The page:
Australia’s finest junior rhythmic gymnast is fighting a lack of understanding, funding and her own body to make it to the top. But as Saskia Broedelet explains, the struggle is the most exciting part.
When Saskia marched into Moscow’s $61 million Irina Viner-Usmanova Gymnastics Palace in June, there was little evidence of the 15-year-old girl who enjoys reading on a Sunday afternoon and spending time with her non-gymnast friends.
In sharp makeup, with her blonde hair tied skin-tight behind her head, Saskia embodied the aura of a hardened professional.
She flowed around the pale white surface like an ice-skater, alternately tossing and catching a golden ball with her body contorted in near-impossible positions.
The dichotomy of gymnastics hides in plain sight beneath the mesmerising beauty of its choreography. Here, in front of a simultaneously enchanted and stupefied stadium, was a barely adolescent girl from the Brisbane suburbs, fresh from surgery that would shudder the burliest NRL prop.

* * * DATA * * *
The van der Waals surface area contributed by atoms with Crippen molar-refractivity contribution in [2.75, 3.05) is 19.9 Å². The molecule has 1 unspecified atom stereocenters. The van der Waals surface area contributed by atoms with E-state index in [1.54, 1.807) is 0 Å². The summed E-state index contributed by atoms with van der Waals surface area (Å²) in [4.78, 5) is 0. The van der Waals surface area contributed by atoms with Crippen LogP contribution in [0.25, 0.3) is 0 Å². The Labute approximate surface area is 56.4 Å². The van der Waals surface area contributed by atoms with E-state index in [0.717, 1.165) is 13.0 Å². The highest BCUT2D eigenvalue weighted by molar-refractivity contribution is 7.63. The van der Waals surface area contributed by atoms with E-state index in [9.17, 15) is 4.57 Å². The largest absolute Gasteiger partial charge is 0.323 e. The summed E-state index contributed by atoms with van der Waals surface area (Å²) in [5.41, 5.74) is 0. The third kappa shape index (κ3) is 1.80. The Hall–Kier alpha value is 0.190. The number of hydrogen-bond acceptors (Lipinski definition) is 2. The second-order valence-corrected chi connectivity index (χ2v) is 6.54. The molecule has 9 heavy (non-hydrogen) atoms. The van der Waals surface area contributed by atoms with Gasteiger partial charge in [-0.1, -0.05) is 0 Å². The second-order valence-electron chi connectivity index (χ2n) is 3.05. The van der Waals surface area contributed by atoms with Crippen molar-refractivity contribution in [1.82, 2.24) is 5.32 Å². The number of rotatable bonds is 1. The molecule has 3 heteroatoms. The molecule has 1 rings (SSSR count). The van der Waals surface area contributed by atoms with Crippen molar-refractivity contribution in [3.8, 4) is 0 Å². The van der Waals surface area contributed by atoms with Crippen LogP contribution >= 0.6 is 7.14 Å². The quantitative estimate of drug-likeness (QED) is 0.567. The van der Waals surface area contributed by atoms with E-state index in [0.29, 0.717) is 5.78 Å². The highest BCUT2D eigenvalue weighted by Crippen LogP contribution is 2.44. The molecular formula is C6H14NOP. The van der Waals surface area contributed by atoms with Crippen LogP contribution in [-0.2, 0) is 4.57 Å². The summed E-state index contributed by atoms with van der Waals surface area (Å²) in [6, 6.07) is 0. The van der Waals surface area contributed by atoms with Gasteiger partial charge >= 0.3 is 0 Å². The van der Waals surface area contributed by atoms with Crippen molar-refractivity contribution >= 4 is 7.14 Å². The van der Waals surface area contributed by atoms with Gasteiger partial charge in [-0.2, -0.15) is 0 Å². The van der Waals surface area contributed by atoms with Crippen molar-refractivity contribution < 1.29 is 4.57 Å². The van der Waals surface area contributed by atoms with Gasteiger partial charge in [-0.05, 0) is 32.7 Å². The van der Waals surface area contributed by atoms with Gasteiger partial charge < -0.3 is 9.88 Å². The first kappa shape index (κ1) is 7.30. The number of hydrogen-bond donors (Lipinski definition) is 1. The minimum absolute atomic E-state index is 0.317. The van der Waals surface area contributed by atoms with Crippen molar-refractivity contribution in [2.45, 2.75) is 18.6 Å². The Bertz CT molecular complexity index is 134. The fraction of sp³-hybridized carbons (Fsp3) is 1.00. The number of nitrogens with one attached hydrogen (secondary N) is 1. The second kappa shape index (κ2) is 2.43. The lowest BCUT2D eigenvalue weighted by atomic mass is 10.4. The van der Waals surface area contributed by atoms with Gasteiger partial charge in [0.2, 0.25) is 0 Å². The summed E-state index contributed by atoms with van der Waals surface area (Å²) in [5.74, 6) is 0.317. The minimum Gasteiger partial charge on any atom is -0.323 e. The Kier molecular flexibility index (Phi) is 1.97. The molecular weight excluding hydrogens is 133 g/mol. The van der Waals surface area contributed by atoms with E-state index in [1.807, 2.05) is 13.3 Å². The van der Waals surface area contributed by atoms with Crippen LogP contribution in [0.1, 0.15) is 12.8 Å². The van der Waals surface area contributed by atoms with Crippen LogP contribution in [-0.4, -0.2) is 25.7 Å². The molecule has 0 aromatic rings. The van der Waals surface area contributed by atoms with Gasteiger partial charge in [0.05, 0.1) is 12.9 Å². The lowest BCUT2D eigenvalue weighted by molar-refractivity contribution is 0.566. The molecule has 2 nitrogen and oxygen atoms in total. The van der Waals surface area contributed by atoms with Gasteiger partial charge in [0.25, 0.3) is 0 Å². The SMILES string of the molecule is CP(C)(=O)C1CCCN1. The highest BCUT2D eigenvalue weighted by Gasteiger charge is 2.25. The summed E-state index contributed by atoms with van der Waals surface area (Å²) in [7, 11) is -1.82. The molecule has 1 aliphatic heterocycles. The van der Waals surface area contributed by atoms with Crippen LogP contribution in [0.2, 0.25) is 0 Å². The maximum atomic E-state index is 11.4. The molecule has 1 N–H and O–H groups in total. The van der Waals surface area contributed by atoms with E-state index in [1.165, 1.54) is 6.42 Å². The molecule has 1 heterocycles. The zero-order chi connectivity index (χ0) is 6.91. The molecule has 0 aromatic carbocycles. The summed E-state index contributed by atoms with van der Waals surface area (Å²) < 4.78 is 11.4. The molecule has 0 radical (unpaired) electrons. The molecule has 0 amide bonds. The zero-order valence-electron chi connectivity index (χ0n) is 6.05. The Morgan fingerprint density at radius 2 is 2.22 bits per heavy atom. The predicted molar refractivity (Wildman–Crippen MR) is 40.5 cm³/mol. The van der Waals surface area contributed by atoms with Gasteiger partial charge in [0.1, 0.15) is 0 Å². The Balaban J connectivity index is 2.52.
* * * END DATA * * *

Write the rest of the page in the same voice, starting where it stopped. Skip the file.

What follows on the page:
Surrounding herself in a dazzling array of iridescent, swirling ribbons, she completed her routine, flashed the broad, forced smile that never left her face firmly at the judges and television cameras, then gracefully marched off stage, remembering not to exhale before she reached the exit.
“At the start I just did gymnastics after school,” she says. “But I really loved it.
“Then everyone started quitting and dropping out, but I stayed committed and it turned into this lifestyle.
“Now I do around an hour of warm-up, which involves strength and flexibility, then stretching and balance exercises. Then I’ll do routine training. I have four routines, with four apparatus and they go for a minute and 30 seconds each. I’ll do about 30 of those each day, per training session. Other than that, I just keep doing repetitions, I practice the last two hours and really push until the end.
“Afterwards I’ll have a bath with Epsom salts and a massage roughly every two weeks.”
Beyond regimenting her body, Saskia’s next challenge is transforming her success at junior level into adult competition.
The government and Olympics Committee offers little to no funding to rhythmic gymnasts, a sport with very little mainstream understanding in Australia. As Saskia says “If people think of gymnastics here, they think of beams and bars.”